The British Film Institute announced today that Turner Prize–winning video artist and Academy Award–winning filmmaker Steve McQueen has won this year’s BFI Fellowship. McQueen will now be an honorary BFI member as part of the fellowship, which is awarded annually to a notable person working in the film industry.
In a release, the BFI explained that the fellowship recognizes McQueen’s three feature films, especially notable among them 12 Years a Slave (2013). In 2014, the film earned the Oscar for Best Picture, making McQueen the first black director or producer in film history to have won such an accolade. His two other features—Hunger (2008) and Shame (2011)—were also critically acclaimed upon their release. McQueen, who sometimes shows films and videos in an art-world context, also recently had a solo show at New York’s Whitney Museum.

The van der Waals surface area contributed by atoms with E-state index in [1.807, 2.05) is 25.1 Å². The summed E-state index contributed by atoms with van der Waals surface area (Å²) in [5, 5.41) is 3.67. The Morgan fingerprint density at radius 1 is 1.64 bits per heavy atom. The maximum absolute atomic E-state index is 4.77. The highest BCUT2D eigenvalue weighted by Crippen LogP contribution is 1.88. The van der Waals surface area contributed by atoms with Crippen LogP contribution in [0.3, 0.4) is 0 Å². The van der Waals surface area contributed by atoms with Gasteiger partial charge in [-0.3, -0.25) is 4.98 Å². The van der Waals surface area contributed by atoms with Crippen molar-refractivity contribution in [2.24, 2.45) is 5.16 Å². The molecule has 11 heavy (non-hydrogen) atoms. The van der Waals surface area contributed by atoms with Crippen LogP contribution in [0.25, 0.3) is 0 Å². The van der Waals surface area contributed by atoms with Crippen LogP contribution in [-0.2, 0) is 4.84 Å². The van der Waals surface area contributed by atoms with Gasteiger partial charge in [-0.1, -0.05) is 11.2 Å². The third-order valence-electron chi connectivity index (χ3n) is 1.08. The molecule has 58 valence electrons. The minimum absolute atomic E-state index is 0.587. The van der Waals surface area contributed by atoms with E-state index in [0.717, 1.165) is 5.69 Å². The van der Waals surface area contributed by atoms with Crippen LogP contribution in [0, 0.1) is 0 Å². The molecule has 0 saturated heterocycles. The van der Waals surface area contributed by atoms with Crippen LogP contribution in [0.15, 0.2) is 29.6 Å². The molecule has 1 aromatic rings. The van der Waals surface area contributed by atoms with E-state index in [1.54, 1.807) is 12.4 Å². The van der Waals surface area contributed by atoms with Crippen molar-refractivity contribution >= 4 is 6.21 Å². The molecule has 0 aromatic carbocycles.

“I first walked into the BFI library and cinema 28 years ago. To think that I will now be a Fellow and honorary member, with such a distinguished list of people, is mindblowing,” McQueen said in a statement. “I’m humbly honoured.”